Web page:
Cap's Corner - 3/23/10

Cap's Corner by Kareem Abdul-Jabbar

Andrew Bynum's performance:
Laker fans are justifiably pleased with the recent play of Andrew
Bynum. His improvement and consistency has made it impossible
for Laker opponents to ignore defending the paint with just one
player. By shooting such a high percentage so close to the basket
he has forced the defenses to play closer to the three second area,
and that in turn has given our perimeter players more time and
space to do their thing. Andrew and Pau Gasol are both putting up
great numbers as scorers and rebounders. They often get double
teamed but by finding the open shooters on the perimeter they are
making the defenders pay for their attempts at double teaming.

Kobe's leadership:
There was some concern when the Lakers lost consecutive games on the
road but their more recent surge of victories has shown
that the Lakers can find their edge when they are healthy and focused.
The leadership of Kobe Bryant, broken finger and all, is
something Laker fans should cheer. It is hard for any of his teammates
to slack off in the presence of such dedication.

Attacking a defender:
Defensive players are trying to get a low center of gravity
and use that to leverage Andrew out of good position in the pivot.
This can be overcome by simply faking a direct pass into
the pivot and then having Andrew spin into the lane for a lob pass.
After a few successful executions of this play the defenses
will return to playing Andrew more honestly. The height advantage the
Lakers enjoy will continue to be a plus for our team.

Toughest defender?
That would have to be Nate Thurmond.
Nate had the height and agility along with the defensive tenacity to
compete with me. Alot of guys would beat on me and claim
they had played great defense but Nate actually would play me tough
within the rules. Its a shame that he never got to play on
a team that had championship potential and display his superb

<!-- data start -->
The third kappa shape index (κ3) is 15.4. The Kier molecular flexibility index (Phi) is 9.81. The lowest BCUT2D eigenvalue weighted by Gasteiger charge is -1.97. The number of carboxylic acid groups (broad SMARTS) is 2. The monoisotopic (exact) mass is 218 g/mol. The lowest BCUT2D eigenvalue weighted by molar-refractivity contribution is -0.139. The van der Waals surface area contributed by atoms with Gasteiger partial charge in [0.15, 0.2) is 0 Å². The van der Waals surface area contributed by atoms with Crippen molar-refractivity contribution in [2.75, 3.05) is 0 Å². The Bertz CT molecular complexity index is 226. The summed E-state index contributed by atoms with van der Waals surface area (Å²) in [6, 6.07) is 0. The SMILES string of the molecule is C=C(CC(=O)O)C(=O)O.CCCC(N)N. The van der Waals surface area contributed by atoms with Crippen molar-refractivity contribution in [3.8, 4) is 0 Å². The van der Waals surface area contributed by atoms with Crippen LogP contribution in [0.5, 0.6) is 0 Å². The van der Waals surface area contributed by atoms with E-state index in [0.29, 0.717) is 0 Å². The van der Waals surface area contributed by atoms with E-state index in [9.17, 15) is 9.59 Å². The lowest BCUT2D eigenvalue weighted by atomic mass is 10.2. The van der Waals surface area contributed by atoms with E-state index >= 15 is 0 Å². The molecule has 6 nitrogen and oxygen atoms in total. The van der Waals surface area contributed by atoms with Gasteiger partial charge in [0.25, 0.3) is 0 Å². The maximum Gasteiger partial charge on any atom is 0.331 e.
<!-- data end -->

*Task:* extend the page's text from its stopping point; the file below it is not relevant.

defensive skills in front of a larger audience.

Shot-blocker's mindset:
with shot blocking skills should focus on consistently
eliminating as many lay ups available to the opposition. By reducing
easy lay up opportunities for the opposition you force
them to take lower percentage shots on the perimeter. The lay up is
the most accurate shot in the game and professional
players make close to 100% of their lay up opportunities. By
eliminating this high percentage shot you greatly increase the
chances for your team to win. Bill Russell was the best center of his
era because he consistently reduced the efficiency of the
Celtics opponents. Any team that forces their opponents to rely on
outside shooting will always have a great advantage and
should be winners.

People ask me what type of music I listened to on my tape player
before games. On my tape player I listened to alot of
jazz that I recorded from my album collection. Miles Davis, Thelonious
Monk, Bobby Hutcherson, Joe Henderson,
Sonny Rollins and Chick Corea were all some of my favorites. The music
of these gentlemen was what was running
through my head while I was on the court and helped me maintain my
focus while at the same time playing in a
relaxed manner.

Today's training regiment:
I think the the training regiments that today's teams use are very
effective. I am particularly impressed with their
increased focused on flexibility. Flexibility training enhances the
effectiveness of strength training and the work
they do on their cardiovascular endurance. Players will be injured
less often and they will recover more quickly
when they do get injured if they spend time on flexibility training,
The flexibility training I used to stay relatively
injury free for 20 years was Bikram Yoga. I would recommend it for
anyone no matter what sport they are in.

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